"Who is that stranger striding in from the Westside of the
district? Can we trust him with our precious children?"
Tom Egan's opening lines from candidate forums were receiving a
narrow, though still stunning "yes" Tuesday night as he led incumbent
Wendy Leece 52% to 48% with 92 of 178 precincts reporting.
Egan's slight lead, which he maintained from early in the night,
was all the more significant given he was the only school board
challenger poised to beat an incumbent.
Egan's victory would represent a blow to the most conservative and
independent voice on the school board.
"I'm pleased that I'm ahead, but it's just the partial results,"
Egan said modestly, as he shuttled between two parties Tuesday night.
"I don't want to get too excited, but I'm reminded of Egan's first
law. If the salad is good, then the rest of the dinner is good."
Although Leece took comfort in being behind by only a slim margin,
she was hunkered down for many more hours of nail-biting.
"It's going to be a long night and it's probably going to be
pretty close," said Leece, at home with family, friends and
supporters. "We've got a long way to go."
In the board's other two races, both Judy Franco and Serene Stokes
handily beat their challengers. With more than half of the precincts
reporting, Franco had received 72% of the vote and Stokes had
received 70%. Stokes' victory was sweeter since she beat two
challengers -- Ed Loyd and Ron Winship.
"I'm really excited about it," said Stokes, who was celebrating at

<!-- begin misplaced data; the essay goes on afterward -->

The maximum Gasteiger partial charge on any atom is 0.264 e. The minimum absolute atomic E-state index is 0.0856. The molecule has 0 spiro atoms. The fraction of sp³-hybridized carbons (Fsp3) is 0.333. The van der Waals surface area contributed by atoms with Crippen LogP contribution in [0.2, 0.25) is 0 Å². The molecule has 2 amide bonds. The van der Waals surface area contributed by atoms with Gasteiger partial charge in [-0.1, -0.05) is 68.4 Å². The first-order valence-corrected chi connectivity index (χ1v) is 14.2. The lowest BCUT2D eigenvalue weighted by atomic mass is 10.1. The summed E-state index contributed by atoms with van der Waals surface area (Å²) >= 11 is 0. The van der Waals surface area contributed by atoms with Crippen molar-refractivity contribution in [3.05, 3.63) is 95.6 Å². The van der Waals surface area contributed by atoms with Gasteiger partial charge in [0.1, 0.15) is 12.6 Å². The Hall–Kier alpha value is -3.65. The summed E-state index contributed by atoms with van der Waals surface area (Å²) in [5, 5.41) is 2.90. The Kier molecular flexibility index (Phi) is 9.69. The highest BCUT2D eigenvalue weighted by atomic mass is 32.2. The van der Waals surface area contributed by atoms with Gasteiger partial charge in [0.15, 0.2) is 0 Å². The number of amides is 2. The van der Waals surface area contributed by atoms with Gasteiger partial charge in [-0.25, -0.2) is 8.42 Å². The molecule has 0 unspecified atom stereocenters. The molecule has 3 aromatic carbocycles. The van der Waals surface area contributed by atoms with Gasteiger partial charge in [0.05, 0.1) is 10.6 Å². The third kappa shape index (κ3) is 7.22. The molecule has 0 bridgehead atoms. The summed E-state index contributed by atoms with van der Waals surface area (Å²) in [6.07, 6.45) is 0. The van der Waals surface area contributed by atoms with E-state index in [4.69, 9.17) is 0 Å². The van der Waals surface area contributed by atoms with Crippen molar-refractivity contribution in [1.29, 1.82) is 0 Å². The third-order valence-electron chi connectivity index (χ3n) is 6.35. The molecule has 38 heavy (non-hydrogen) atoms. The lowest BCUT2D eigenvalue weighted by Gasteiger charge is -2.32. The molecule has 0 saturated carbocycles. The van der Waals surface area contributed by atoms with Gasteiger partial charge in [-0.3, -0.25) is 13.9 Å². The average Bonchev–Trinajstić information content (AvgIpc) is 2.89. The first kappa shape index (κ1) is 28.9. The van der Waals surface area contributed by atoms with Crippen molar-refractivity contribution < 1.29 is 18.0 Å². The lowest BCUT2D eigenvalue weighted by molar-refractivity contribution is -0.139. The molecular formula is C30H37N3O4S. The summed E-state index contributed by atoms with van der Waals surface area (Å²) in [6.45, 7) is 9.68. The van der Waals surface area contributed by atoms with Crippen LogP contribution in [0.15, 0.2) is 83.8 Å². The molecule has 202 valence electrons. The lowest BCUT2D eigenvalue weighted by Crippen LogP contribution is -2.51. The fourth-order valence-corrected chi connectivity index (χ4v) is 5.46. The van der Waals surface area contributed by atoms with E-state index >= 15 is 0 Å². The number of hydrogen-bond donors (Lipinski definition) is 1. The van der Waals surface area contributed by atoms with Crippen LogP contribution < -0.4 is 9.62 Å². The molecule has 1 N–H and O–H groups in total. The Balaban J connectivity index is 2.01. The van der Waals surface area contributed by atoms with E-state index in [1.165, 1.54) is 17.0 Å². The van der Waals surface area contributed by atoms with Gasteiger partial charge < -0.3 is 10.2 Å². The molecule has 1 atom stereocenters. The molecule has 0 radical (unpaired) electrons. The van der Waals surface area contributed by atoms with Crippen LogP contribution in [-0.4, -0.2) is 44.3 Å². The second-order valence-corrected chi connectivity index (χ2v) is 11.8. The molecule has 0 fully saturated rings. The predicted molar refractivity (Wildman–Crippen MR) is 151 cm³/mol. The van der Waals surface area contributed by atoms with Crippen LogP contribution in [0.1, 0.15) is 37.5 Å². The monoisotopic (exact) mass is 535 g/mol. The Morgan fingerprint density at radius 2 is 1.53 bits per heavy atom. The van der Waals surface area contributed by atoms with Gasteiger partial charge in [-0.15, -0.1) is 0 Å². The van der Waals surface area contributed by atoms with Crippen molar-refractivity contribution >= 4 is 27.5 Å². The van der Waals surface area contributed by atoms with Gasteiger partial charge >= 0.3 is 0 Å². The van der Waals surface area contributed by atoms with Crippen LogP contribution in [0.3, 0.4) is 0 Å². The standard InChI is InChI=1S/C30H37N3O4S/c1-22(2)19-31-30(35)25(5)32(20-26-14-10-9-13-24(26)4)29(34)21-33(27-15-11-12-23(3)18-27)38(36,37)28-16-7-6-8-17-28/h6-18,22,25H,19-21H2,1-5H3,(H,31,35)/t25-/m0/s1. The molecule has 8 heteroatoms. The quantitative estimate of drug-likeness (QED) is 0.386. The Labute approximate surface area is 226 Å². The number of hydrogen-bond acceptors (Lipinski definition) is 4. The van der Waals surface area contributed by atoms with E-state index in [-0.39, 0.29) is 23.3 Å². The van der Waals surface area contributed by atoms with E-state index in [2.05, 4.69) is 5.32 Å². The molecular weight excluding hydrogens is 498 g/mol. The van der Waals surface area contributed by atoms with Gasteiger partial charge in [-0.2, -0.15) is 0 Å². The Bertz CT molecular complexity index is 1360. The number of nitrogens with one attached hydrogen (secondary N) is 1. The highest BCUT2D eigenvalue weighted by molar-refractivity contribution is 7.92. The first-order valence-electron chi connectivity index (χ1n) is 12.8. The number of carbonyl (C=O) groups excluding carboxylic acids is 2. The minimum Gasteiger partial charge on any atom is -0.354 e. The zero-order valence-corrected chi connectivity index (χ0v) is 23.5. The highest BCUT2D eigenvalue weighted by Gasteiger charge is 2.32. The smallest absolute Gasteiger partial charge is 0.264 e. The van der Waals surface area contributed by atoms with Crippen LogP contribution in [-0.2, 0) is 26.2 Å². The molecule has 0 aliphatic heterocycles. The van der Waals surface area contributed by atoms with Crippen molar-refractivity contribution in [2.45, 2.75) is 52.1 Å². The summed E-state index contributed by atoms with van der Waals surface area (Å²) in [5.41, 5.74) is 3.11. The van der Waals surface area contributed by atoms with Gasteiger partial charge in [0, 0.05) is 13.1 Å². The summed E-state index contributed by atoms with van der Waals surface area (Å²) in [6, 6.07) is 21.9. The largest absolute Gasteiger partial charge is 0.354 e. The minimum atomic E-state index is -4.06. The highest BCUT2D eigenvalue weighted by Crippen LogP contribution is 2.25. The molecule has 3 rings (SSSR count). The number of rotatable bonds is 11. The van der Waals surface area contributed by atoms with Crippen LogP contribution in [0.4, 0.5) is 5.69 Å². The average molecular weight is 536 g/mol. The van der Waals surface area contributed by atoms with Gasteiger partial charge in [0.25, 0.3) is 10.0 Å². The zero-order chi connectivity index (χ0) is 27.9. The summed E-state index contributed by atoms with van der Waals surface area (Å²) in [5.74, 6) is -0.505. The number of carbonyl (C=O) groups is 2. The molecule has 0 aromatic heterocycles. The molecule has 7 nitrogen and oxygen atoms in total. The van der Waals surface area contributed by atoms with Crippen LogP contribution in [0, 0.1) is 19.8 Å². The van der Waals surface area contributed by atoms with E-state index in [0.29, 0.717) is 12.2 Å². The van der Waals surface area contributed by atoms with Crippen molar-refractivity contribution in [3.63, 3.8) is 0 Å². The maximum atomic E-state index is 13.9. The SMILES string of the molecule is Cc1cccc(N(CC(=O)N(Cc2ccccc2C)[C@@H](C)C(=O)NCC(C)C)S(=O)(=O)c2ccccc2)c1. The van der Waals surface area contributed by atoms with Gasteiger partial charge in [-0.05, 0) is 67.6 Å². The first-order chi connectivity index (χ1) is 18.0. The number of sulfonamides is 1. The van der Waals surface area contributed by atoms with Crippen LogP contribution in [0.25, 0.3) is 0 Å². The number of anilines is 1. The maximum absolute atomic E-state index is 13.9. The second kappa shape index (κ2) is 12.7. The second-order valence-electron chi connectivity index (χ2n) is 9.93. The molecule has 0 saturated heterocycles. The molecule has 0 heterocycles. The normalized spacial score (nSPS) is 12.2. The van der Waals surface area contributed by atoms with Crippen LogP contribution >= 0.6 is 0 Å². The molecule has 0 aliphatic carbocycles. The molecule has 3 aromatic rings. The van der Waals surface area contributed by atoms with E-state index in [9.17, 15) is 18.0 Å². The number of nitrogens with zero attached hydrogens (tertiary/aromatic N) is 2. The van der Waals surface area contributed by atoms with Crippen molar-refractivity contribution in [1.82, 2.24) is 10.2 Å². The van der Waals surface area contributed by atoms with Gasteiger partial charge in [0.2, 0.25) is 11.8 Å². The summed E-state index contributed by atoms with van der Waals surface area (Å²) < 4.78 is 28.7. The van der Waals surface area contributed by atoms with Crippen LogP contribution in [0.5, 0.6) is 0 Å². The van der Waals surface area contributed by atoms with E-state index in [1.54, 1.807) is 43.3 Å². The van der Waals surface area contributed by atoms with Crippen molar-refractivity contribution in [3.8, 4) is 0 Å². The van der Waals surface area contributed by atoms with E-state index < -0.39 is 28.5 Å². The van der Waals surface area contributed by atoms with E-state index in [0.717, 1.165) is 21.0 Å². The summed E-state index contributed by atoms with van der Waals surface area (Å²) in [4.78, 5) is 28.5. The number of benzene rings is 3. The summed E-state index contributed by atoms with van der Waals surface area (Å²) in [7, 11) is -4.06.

home with family, friends and supporters. "We really worked hard. I'm
just delighted. I felt like I had a lot to offer the district."
The district also looked like it was a victor in its quest to
procure matching funds for its facilities improvement program as
Proposition 47, the state public education facilities bond act, was
ahead 56% to 44% statewide with slightly more than one-third of the
"I am very excited about that because it means that the plans for
Measure A will be able to be carried forward," said Patti
Christiansen, Harbor Council PTA president. "But the election is not
completely won yet, because we have another election in March 2004
....But I'm hopeful for our district."
The Coast Community College District also seemed poised to emerge
victorious with 66% of district residents supporting a $370-million
bond to upgrade facilities at all three community colleges, with
about one-third of precincts reporting.
* DEIRDRE NEWMAN covers education. She may be reached at (949)
574-4221 or by e-mail at email@example.com.